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Troubled Cable Mogul Is Still a Hometown Hero

Media: Federal probe or no, loyalty to Adelphia founder John Rigas runs deep in Coudersport.

April 18, 2002|SALLIE HOFMEISTER | TIMES STAFF WRITER

COUDERSPORT, Pa. — The owner of one of the most popular diners in town sent the first flower arrangements to John Rigas' office. Her neighbors followed with daisies and potted plants, sent from all over this wooded hamlet, population 3,000.

Their messages offered love, support and prayers to the cable TV magnate whose company, Adelphia Communications Corp., faces a federal investigation and 18 shareholder lawsuits alleging securities fraud.

But in contrast to Houston, where protesters marched on Enron Corp.'s headquarters after the energy company collapsed, in this small western Pennsylvania town Rigas remains a hero, if not a saint, because of decades of good deeds.

Only three weeks ago Adelphia disclosed some questionable, Enron-like accounting practices. Wall Street swiftly wiped out almost two-thirds of Adelphia's stock value. Yet as Adelphia scrambles to survive by selling off cable franchises, including some in Los Angeles, residents here are rallying around Rigas, the slight, stooped 77-year-old cable pioneer.

"He's our Greek god," said Shirlee Leete, a council member, antiques shop owner and local journalist who since 1968 has written about the folksy, white-haired son of Greek immigrants. "People here feel a certain element of fear about the future and what might happen, but mostly they feel trust."

Like hundreds of other locals, Leete lost money investing in Adelphia and an affiliated fiber-optic phone company that filed for bankruptcy protection last month.

But over coffee at Kaye's Hometown Restaurant on Main Street, Leete fought back tears as she thought of the pressure Rigas faces. "I lost thousands of dollars in [his companies], but I have faith it will all be fine because of John," Leete said. "Integrity is his middle name." She even started a "prayer chain" for Rigas at local churches.

Loyalties run deep in this town with two stoplights and only one taxicab, where waitresses know customers by their first names and Boy Scouts collect syrup from maple trees near Main Street.

It's not only that Rigas provides 2,400 jobs, keeping the region from becoming an economic sinkhole. He's also a mythical caretaker, who sends Adelphia crews onto the streets to plow driveways in the harsh winters and to do landscaping work in the spring. He gives jobs to those who ask and routinely lends money to families in need, never expecting to be paid back.

Rigas' wealth soared in the late '90s when Adelphia had a dizzying run-up, its stock jumping seventeenfold. On paper he was a billionaire. Bankers were eager to lend him money during a frenzied consolidation that sent cable values flying.

In 1999, Rigas bought Century Communications Corp., Los Angeles' largest cable provider. The deal doubled Adelphia's size and took it far afield of its small and mid-size cable markets.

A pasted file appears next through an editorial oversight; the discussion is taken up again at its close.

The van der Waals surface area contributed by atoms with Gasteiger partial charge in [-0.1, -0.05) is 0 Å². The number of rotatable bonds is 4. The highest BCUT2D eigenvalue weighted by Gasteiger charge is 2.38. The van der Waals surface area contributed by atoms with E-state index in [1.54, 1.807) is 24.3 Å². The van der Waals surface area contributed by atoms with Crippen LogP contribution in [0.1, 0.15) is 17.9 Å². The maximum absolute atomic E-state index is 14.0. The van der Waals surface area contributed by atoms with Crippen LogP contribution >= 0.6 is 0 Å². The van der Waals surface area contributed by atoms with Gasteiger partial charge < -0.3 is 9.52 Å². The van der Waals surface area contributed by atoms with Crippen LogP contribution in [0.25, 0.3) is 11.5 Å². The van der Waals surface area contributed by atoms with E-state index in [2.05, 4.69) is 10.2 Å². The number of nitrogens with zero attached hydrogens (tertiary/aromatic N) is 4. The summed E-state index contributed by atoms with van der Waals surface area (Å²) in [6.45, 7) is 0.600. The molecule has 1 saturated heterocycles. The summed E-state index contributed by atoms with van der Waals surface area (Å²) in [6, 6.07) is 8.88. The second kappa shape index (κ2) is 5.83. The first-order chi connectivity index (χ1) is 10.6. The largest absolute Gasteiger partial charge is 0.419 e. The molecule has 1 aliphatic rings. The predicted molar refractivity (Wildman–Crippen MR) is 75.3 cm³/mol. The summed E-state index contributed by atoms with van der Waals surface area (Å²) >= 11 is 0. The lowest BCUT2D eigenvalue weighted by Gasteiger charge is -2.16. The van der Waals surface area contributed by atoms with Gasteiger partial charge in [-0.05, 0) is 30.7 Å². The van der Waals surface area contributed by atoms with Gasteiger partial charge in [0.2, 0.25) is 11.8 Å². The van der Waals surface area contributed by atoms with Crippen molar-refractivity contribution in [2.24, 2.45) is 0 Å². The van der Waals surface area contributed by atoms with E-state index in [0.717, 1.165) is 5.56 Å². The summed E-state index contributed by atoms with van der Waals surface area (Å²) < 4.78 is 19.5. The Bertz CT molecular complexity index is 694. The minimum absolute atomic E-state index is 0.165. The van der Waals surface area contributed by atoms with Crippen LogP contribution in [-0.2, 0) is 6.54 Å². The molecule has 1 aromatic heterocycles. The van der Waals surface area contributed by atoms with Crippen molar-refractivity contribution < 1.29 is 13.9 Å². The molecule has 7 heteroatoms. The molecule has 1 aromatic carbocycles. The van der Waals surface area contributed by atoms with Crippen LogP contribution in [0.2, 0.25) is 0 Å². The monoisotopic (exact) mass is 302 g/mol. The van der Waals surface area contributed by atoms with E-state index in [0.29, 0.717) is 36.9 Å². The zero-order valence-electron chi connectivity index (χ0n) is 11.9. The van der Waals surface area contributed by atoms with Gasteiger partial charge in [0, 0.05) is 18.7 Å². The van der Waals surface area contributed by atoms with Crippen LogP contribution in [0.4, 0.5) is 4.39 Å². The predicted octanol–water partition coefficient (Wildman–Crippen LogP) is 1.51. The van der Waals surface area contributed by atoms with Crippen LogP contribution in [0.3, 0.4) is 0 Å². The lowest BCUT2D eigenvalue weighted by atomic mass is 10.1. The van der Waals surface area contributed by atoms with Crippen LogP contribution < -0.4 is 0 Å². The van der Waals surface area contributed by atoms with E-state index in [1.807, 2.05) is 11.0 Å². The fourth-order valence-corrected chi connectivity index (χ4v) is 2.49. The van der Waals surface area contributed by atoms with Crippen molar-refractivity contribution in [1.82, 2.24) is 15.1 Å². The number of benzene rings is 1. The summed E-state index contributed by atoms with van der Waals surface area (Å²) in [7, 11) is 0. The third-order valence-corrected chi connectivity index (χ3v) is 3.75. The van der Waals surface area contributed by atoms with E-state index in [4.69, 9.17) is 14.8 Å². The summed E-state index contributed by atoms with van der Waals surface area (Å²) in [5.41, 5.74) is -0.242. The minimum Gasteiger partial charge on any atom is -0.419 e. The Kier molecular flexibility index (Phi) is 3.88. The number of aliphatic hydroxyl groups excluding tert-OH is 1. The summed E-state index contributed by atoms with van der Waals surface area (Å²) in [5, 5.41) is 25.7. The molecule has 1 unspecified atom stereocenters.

Now shareholders accuse the Rigases of misleading them by secretly securing loans for as much as $3 billion, guaranteed by Adelphia, through family partnerships. The family apparently used the money to buy stocks and bonds in Adelphia, gaining control of the nation's sixth-largest cable provider.

But locals say that if bad things happened, it was the fault of big-city lenders that permitted Adelphia and the Rigases to over-borrow. Or they blame Rigas' sons, with their Ivy League degrees and oversized ambitions, who expanded the company too big too fast.

"Maybe the boys tried too hard to prove themselves to Dad," said Chris Schmoyer, owner of Jack's Steak & Seafood restaurant.

Schmoyer has a soft spot for John Rigas. She remembers when she split open her leg sliding into second base as a kid. She received speedy medical service--and 63 stitches--only after her father called Rigas, who was on the hospital board. "He came and sat with me," said Schmoyer, whose two sons work for Adelphia. "He has a gift for giving, and what you give comes back to you."

Adelphia is critical to surrounding Potter County, which derives 10% of its tax dollars from the company. "They'll land on their feet," said County Commissioner Ken Wingo. "When they get more information out, that will calm these fears."

Very few facts have come out of Adelphia since the crisis began. Some townsfolk are uneasy because John Rigas, a regular at eateries around town, hasn't shown his face in weeks, staying holed up at headquarters on Main Street.

An important banker in town believes Adelphia is like any other company that must take big risks with other people's money to beat the competition. "A lot of people in town don't understand that it's a tough, cutthroat world out there. It's not Mayberry," said Charles Updegraff, chief executive of Citizens Trust Co., the local bank of which John Rigas sits on the board.

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